Friday, December 16, 2011
Time kind of got away from me, as it has a habit of doing. I try to figure out where all the hours of the day go, and I can't seem to do it. I do keep busy with my youngest daughter's school as PTO president. Very busy. I also spend much of time on what I call my "job-job", criminal appeals for clients I get appointed to represent. Then I write legal articles every week for a publisher on Helium.
Oh, and did I forget to mention I write books? Not to mention have two kids, a husband, a cat, a dog, and some fish. Now I think I see where all the time goes, although I think I work on too schizophrenic of a level to categorize the time spent or put it on a chart.
I'm working on Chocolate City Justice right now. The third in the Crescent City Mystery Series will take Ryan, my protag, directly through hurricane Katrina. It kind of brings back bad memories, writing the book, but when I see how far we've come since then, it does tend to make me feel a little bit better. At least we don't have those post-Katrina flies the size of birds any longer. (My cup-still half full.)
Saturday, December 3, 2011
FICTION OR NONFICTION
As an author of four fiction books,I’ve often been asked if I ever plan on writing a nonfiction book. It’s a simple question that I can give a simple answer to. Yes, I would like to. However, there really is a lot more to it, and that reality I find somewhat intimidating.
In fact, I’ve had fellow authors, more successful than me, come up to me and say, “I write nonfiction. I don’t think I could ever come up with enough ideas to write fiction. I’m sure that I would get writer’s block on every page. It’s so much easier to write nonfiction.”
I hear them, and I want to believe them, but are they really just playing with me? I remember a high school teacher once admonishing me about the history paper I had submitted as part of a test. “Bob, anybody can make up stuff. I expect my students to do a little studying and write about what did happen.” The sad part is that I had studied.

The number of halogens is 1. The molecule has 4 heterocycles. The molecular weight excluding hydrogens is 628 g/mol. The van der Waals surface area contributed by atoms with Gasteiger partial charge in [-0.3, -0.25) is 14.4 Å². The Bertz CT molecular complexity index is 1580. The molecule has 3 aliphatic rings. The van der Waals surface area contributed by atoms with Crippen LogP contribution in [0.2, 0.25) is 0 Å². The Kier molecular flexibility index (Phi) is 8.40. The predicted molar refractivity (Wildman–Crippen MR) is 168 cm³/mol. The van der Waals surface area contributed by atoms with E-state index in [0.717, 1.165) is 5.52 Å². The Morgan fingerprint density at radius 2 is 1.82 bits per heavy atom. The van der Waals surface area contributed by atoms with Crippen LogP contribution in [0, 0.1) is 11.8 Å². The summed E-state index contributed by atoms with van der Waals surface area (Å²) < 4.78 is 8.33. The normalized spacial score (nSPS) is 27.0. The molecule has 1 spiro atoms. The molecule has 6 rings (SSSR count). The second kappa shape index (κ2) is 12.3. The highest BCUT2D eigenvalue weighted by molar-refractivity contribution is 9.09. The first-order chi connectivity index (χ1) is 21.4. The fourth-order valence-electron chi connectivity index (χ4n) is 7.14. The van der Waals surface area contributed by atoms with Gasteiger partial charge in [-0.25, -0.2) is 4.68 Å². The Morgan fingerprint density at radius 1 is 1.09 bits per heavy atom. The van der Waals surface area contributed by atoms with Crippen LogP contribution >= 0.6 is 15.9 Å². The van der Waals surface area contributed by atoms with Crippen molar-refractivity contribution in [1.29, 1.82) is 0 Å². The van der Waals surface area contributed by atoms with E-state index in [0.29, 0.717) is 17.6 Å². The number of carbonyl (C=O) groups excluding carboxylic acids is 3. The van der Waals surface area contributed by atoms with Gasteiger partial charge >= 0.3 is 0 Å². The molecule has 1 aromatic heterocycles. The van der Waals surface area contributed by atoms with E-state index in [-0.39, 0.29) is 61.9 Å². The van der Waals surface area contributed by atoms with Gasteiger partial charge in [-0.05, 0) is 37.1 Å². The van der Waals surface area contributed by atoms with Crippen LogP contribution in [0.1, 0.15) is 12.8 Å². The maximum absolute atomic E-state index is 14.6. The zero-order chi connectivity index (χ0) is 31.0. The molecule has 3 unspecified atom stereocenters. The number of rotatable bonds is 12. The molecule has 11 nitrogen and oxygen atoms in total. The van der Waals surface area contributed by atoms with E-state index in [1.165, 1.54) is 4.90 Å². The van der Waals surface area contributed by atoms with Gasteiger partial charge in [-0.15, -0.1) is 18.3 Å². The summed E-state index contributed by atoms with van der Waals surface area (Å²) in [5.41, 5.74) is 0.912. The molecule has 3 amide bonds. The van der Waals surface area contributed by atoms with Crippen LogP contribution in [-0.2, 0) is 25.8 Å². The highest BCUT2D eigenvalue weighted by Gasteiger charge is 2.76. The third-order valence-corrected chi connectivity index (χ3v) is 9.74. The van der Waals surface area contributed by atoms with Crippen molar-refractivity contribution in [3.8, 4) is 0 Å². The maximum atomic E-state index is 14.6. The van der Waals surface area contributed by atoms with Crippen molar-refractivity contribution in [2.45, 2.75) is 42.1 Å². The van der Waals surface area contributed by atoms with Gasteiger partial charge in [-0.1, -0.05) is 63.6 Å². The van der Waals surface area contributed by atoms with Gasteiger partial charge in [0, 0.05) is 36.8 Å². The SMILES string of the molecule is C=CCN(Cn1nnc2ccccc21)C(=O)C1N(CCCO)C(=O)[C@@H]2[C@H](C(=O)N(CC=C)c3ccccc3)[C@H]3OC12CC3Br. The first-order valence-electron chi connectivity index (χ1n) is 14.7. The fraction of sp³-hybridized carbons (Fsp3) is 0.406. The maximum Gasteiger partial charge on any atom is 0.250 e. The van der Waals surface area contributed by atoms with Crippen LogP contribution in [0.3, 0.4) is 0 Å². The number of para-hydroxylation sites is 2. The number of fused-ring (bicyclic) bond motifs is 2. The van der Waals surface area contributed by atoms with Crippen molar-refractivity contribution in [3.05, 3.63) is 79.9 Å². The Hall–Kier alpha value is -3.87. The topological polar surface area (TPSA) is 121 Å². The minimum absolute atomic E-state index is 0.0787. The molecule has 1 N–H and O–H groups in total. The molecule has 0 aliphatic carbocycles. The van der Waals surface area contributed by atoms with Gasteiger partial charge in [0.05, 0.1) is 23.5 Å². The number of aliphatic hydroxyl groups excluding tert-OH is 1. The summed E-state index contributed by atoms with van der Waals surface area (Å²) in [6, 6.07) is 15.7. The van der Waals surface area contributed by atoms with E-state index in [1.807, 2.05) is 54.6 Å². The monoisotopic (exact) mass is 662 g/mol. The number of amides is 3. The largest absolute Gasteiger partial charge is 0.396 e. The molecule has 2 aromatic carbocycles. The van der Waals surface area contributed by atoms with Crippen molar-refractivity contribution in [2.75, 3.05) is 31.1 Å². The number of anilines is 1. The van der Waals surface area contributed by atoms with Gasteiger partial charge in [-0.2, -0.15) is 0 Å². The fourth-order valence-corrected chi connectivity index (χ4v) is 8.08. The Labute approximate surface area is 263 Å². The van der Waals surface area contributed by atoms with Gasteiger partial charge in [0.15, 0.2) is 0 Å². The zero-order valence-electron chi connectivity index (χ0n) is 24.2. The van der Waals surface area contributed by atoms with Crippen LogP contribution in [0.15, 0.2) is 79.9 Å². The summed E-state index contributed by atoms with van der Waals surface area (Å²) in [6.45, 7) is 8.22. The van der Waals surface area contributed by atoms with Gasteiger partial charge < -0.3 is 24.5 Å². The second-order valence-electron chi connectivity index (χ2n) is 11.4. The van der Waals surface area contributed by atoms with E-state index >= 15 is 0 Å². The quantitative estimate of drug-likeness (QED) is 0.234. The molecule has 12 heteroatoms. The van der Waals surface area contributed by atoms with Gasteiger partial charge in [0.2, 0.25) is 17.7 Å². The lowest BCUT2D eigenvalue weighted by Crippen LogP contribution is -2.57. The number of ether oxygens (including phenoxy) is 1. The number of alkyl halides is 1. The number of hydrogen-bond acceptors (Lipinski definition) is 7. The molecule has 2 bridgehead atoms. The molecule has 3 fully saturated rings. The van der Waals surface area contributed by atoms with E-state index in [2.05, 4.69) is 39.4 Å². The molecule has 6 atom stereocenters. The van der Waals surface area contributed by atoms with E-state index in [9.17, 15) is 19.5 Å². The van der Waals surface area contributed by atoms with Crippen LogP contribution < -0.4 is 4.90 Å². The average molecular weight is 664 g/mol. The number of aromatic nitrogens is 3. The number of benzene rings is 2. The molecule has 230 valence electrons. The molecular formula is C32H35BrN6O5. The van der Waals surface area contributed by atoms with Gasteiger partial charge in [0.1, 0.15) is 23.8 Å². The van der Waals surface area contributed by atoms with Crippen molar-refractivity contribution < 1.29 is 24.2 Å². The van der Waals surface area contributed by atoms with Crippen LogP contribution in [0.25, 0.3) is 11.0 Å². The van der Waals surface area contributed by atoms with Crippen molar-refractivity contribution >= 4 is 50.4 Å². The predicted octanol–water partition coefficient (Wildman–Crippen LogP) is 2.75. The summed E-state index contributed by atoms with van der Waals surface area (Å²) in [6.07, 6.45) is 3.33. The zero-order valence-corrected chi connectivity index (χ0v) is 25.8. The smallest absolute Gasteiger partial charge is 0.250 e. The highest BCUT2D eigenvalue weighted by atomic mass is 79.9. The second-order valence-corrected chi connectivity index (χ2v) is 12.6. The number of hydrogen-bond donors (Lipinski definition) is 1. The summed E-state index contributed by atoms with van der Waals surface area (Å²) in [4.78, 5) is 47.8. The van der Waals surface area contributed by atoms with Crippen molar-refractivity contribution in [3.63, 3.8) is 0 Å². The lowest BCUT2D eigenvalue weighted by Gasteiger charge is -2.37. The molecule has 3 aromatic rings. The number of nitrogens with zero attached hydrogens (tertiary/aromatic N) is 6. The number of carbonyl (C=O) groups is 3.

Maybe, making things up simply comes natural for me. I remember one autumn day driving through Maryland with my wife and five year old daughter. “Look at those leaves,” I told my daughter. “All those colors are caused by little elves that come out at night and paint the leaves when the weather turns cold.”
“Daddy, I thought it had something to do with chlorophyll.” No lie, that’s exactly what she said. It floored me, but she explained her first grade teacher had explained the photosynthesis process that same day in school.
Writing book length non-fiction and making it interesting to read has got to be really difficult. I admire those that can do it. The research, documentation, organization, and everything else that goes into writing a nonfiction book infers hard work. I mean isn’t it easier to blame it on the elves than to learn the real science?
I enjoy reading nonfiction and there are a lot of real stories out there that interest me and beg to be told. I have a couple in mind and hope to get to them some day, but in the meantime, I’ll stay focused in my world of make believe, sinister plots, murder and mayhem. Oh, it’s so much easier!
Bob Doerr grew up in a military family, graduated from the Air Force Academy, and thenhad a twenty eight year career of his own in the Air Force. It was a life style that exposed him to the people and cultures of numerous countries in Asia, Europe and to most of these United States.
Bob specialized in criminal investigations and counterintelligence gaining significant insight to the worlds of crime, espionage and terrorism. His field of work brought him into close contact and coordination with the investigative and security agencies of many different countries and with the FBI and CIA. This background has helped Bob develop the fictional plots and characters in his books.
His education credits include a Masters in International Relations from Creighton University. Bob is now a full time author, with four mystery/thrillers already published and a fifth to be released in the fall, 2012. Two of his books, Cold Winter’s Kill and Loose Ends Kill, were selected as finalists for the Eric Hoffer Award. Loose Ends Kill was also awarded the 2011 Silver medal for Fiction/mystery by the Military Writers Society of America. He lives in Garden Ridge, Texas, with Leigh, his wife of 38 years.